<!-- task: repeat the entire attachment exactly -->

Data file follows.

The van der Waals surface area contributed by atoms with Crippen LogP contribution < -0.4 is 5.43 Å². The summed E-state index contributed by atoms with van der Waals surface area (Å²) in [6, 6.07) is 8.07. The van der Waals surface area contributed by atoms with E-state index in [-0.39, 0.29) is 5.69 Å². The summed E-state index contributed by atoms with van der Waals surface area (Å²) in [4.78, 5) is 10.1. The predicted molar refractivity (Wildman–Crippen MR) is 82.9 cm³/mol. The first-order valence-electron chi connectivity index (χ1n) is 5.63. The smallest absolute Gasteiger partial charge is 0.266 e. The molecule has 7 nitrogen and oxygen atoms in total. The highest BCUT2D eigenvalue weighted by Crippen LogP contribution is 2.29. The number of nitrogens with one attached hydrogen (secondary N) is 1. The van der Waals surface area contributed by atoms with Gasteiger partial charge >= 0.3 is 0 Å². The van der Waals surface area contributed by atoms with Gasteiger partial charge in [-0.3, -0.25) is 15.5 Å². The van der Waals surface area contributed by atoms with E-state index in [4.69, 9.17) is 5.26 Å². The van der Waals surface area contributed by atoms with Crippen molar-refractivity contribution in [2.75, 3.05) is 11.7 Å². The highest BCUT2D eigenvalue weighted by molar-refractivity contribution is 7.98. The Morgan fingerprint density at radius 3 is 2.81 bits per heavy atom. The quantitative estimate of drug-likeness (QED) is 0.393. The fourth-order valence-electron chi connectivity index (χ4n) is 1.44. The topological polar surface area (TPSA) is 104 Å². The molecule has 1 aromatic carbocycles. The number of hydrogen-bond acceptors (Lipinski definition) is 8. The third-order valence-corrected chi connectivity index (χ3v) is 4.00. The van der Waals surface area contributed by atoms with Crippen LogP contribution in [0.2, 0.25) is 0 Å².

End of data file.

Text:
The van der Waals surface area contributed by atoms with Crippen LogP contribution < -0.4 is 5.43 Å². The summed E-state index contributed by atoms with van der Waals surface area (Å²) in [6, 6.07) is 8.07. The van der Waals surface area contributed by atoms with E-state index in [-0.39, 0.29) is 5.69 Å². The summed E-state index contributed by atoms with van der Waals surface area (Å²) in [4.78, 5) is 10.1. The predicted molar refractivity (Wildman–Crippen MR) is 82.9 cm³/mol. The first-order valence-electron chi connectivity index (χ1n) is 5.63. The smallest absolute Gasteiger partial charge is 0.266 e. The molecule has 7 nitrogen and oxygen atoms in total. The highest BCUT2D eigenvalue weighted by Crippen LogP contribution is 2.29. The number of nitrogens with one attached hydrogen (secondary N) is 1. The van der Waals surface area contributed by atoms with Gasteiger partial charge >= 0.3 is 0 Å². The van der Waals surface area contributed by atoms with Gasteiger partial charge in [-0.3, -0.25) is 15.5 Å². The van der Waals surface area contributed by atoms with E-state index in [4.69, 9.17) is 5.26 Å². The van der Waals surface area contributed by atoms with Crippen molar-refractivity contribution in [2.75, 3.05) is 11.7 Å². The highest BCUT2D eigenvalue weighted by molar-refractivity contribution is 7.98. The Morgan fingerprint density at radius 3 is 2.81 bits per heavy atom. The quantitative estimate of drug-likeness (QED) is 0.393. The fourth-order valence-electron chi connectivity index (χ4n) is 1.44. The topological polar surface area (TPSA) is 104 Å². The molecule has 1 aromatic carbocycles. The number of hydrogen-bond acceptors (Lipinski definition) is 8. The third-order valence-corrected chi connectivity index (χ3v) is 4.00. The van der Waals surface area contributed by atoms with Crippen LogP contribution in [0.2, 0.25) is 0 Å².